Every once in a while, politics exhibits a pull to the rational. This is especially true when voters struggle to pay their bills and heat their homes, and aspiring and ostensibly adversarial powers menace state security. This is what is happening now in Europe. Home heating and electricity prices are up 300 per cent since last winter. To the east, Russia is threatening war in Ukraine and playing politics with Europe’s energy supply. From further afield, new Chinese energy companies are entering European markets and undercutting regional competitiveness.
Though firm believers in the risks of climate change and adherents to their self-penned “Green Deal”, European leaders have seemingly awoken to their complex reality. France, which now holds the rotating presidency of the Council of the European Union, is actively urging the EU to reduce its dependence on foreign sources of energy and raw materials. It has also suggested that new energy technologies like hydrogen should be produced domestically.
The French have also been pushing for the inclusion of nuclear energy in the EU’s green energy taxonomy, a rulebook for economic activities that may be regarded as environmentally sustainable investments. The proposal is not without its controversies. It comes as Germany in December shut down half of its remaining nuclear plants and amid questions over nuclear technology’s cleanliness. Yet, if approved, the EU’s inclusion of nuclear power could ostensibly bolster European energy and regional security in the medium to longer term. 2022 could be the year for Europe’s energy and climate realism breakthrough.
The (Russian) ties that bind
Part of Europe’s troubles stems from a self-inflicted energy reliance on Russia. While the region has made progress in reducing Russia’s Gazprom PJSC’s clout in its energy markets, it continues to rely heavily on Moscow for its natural gas supplies. Europe’s natural gas production has been in decline for years, which has left it more reliant on imports. Natural gas remains the continent’s second-largest energy source, accounting for around 22 per cent of its energy mix. Of this, Russian imports account for some 47 per cent.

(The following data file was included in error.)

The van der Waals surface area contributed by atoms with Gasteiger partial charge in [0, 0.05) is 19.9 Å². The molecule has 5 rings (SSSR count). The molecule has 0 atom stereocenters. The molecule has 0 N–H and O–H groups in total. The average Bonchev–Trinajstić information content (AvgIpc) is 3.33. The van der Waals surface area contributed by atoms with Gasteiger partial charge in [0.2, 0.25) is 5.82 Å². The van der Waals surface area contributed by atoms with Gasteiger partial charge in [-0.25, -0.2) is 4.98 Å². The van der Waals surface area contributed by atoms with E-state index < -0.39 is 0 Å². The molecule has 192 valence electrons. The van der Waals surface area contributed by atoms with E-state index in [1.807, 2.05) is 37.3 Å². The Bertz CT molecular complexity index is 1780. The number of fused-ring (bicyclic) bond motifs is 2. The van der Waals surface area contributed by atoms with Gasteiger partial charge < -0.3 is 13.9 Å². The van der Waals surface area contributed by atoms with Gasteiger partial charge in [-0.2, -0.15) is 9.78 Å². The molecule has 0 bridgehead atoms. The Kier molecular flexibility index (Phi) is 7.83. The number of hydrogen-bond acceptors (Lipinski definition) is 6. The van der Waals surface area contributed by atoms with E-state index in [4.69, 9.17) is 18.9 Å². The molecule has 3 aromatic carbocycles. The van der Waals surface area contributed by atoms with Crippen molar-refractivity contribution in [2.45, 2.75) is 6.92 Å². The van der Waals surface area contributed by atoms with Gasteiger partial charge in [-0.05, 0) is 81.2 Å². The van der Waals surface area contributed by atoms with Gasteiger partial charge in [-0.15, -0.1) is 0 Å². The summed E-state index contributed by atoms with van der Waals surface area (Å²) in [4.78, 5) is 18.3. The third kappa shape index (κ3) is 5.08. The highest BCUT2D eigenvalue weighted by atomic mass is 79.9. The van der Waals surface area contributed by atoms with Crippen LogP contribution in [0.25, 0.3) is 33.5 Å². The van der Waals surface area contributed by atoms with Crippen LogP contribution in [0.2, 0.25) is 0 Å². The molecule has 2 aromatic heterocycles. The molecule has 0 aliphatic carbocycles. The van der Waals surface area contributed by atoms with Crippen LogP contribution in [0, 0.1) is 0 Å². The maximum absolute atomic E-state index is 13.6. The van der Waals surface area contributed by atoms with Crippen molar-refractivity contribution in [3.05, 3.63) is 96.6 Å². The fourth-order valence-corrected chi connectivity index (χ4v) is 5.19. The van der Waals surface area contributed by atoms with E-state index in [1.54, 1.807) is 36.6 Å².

Moscow’s “pivot to Asia” could give it notable leverage to turn off and on supplies to Europe, and to potentially hedge against anticipated Western pressures or sanctions.
The construction and, should it transpire, approval of Nord Stream 2, the Gazprom-owned underwater pipeline that would route gas directly from Russia to Germany under the Baltic Sea, would likely only increase the extent and duration of Europe’s energy reliance on Russia. In bypassing critical overland routes, Nord Stream 2 would ostensibly eliminate Ukraine’s independent gas transmission system, concentrating gas exports into a single corridor and undermining the access of most European states to non-Gazprom suppliers.
The history of Nord Stream 1, which terminates in Germany just like Nord Stream 2 is planned to do, also demonstrates that Moscow is more than willing to use energy supplies for political leverage. When, in 2014, Austria, Germany, and Slovakia offered to resell Russian gas to Ukraine amid Moscow’s chiding of Kyiv’s supposed disobedience, Russian President Vladimir Putin threatened to reduce gas supplies to the offending parties. He followed through on this threat in 2015, as in 2009 previously. He did so again last year amid rising tensions with the EU over Ukraine.
Of equal, if not greater, concern for Europe should be Moscow’s ‘pivot to Asia’. Implicit in the burgeoning ties between Russia and China is cooperation in energy, notably in natural gas, on which Beijing relies to achieve its professed climate objectives. China is expected to boost natural gas in its energy mix from 8.7 per cent in 2020 to over 12 per cent in 2030. For Moscow, growing Chinese demand opens a new market and provides an apt opportunity for it to diversify away from Europe, currently its primary export destination.
Moscow’s pivot could spell trouble for Europe. For example, the Power of Siberia 2, a mega-gas pipeline that is slated for completion by 2030, is anticipated to supply China with 50 billion cubic metres of Russian gas annually. The pipeline will complement another project, the Power of Siberia 1, that transports gas from Russia’s Chayandinskoye field to northern China. Yet, the Power of Siberia 2 will use the same gas fields in the Yamal Peninsula that are the resource base for Russian exports to Europe. This will give Moscow notable leverage to turn off and on supplies to Europe and to potentially shift away from Europe and towards China as a hedge against anticipated Western pressures or sanctions.
Europe’s green energy ambitions are turning red
Europe’s primary response to Russian menacing has ostensibly been to hasten the adoption of renewable energy sources and double-down on its drive to net-zero emissions. Its Green Deal sets out ambitious targets that include increasing the region’s offshore wind capacity from its current 12 gigawatts (GW) levels to a minimum of 60 GW by 2030 and 300 GW by 2050; requiring all new cars sold in the EU to be zero-emission from 2035; and, a slew of other regulatory measures that are designed to make Europe climate-neutral by 2050.